Understanding Your Fifth Amendment Rights

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The 5th Amendment

The Fifth Amendment of the U.S. Constitution provides several rights that offer protection for people involved in a criminal investigation. Despite being part of our collection of basic rights and often referred to in media and popular culture, there is a great deal of misunderstanding about the Fifth Amendment.

What Does the Fifth Amendment Say?

The official text of the Fifth Amendment is as follows:

“No person shall be held to answer for a capital, or otherwise infamous crime, unless on a presentment or indictment of a Grand Jury, except in cases arising in the land or naval forces, or in the Militia, when in actual service in time of War or public danger; nor shall any person be subject for the same offence to be twice put in jeopardy of life or limb; nor shall be compelled in any criminal case to be a witness against himself, nor be deprived of life, liberty, or property, without due process of law; nor shall private property be taken for public use, without just compensation.”

The Fifth Amendment goes on to address certain specific issues, including:

  • Self-incrimination and confessions
  • Due Process, both procedural and substantive
  • Double jeopardy
  • Grand jury indictment
  • Power to compel testimony and disclosure
  • The Operation of the Exclusionary Rule
  • National Eminent Domain Power

Self-Incrimination

One of the most important protections provided by the Fifth Amendment is the right against self-incrimination. This means you have the legal right to refuse to answer questions or speak to anyone involved in a criminal investigation if you believe what you say could incriminate you.

The Fifth Amendment states that nobody “shall be compelled in any criminal case to be a witness against himself.” This means you cannot be forced to testify or answer any questions if what you say could be used against you by the prosecution. This is sometimes referred to as “pleading the Fifth” or “taking the Fifth.”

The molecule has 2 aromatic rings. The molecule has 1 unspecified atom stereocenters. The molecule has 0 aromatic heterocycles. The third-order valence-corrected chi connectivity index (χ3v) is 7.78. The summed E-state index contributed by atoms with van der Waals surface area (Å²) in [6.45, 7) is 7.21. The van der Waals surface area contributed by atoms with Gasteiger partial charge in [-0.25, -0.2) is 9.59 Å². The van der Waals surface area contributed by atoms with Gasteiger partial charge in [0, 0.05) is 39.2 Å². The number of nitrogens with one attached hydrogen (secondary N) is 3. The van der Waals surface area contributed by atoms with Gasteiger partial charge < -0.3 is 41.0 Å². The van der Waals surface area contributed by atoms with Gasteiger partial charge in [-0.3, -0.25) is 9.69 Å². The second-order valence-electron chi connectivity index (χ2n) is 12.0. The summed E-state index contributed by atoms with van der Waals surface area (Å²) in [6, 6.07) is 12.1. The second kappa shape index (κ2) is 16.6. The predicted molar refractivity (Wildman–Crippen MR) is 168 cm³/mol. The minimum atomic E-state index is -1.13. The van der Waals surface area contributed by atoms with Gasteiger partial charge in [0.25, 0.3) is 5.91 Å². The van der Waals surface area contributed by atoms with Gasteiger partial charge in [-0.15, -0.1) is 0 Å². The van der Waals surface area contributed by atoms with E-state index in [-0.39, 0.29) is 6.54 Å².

This right is available in both state and federal court and both criminal and civil cases. The protection provided by the Fifth Amendment is intentionally broad and if a statement could be used against you or result in the discovery of evidence that could be used against you, your right to not share or reveal that information is protected.

Due Process

In addition to protection against self-incrimination, the Fifth Amendment also provides due process rights.

In general, due process ensures government authorities cannot take a person’s right to life, liberty and property, and ensures without proving that a crime has been committed.

Due process includes following proper procedures during criminal matters. For instance, anyone arrested for a crime must be told of the charges against them, informed of their right to not speak, and told that they have a right to work with an attorney.

To read a more detailed explanation of due process, visit this online resource from Cornell Law School.</a>

Double Jeopardy

The Fifth Amendment also provides protection against double jeopardy, which means a person cannot be tried or convicted for the same crime twice.

Someone protected by the Fifth Amendment cannot be prosecuted again for the same offense following an acquittal, conviction and/or punishment. He or she cannot be retried for the same offense, even if new evidence arises and even if that evidence is damning.

Double jeopardy applies only in criminal cases and does not prevent defendants from facing civil lawsuits, even if they previously received an acquittal for the same accusations.

Grand Jury

Finally, the Fifth Amendment provides the right to a grand jury if a person is facing federal and state felony charges. Grand juries are used to determine whether a person should be indicted for a crime based on the evidence the prosecution has gathered; whether enough probable cause exists for a case to proceed.

Grand juries ensure that prosecutors don’t have the power to charge people and put them through the ordeal of a trial, and damage to their reputation, when there is little to no evidence to support the charges against them.

If you have questions about your Fifth Amendment rights or you want to speak to someone about charges against you, contact Gary Tabakman at (713) 331-9457.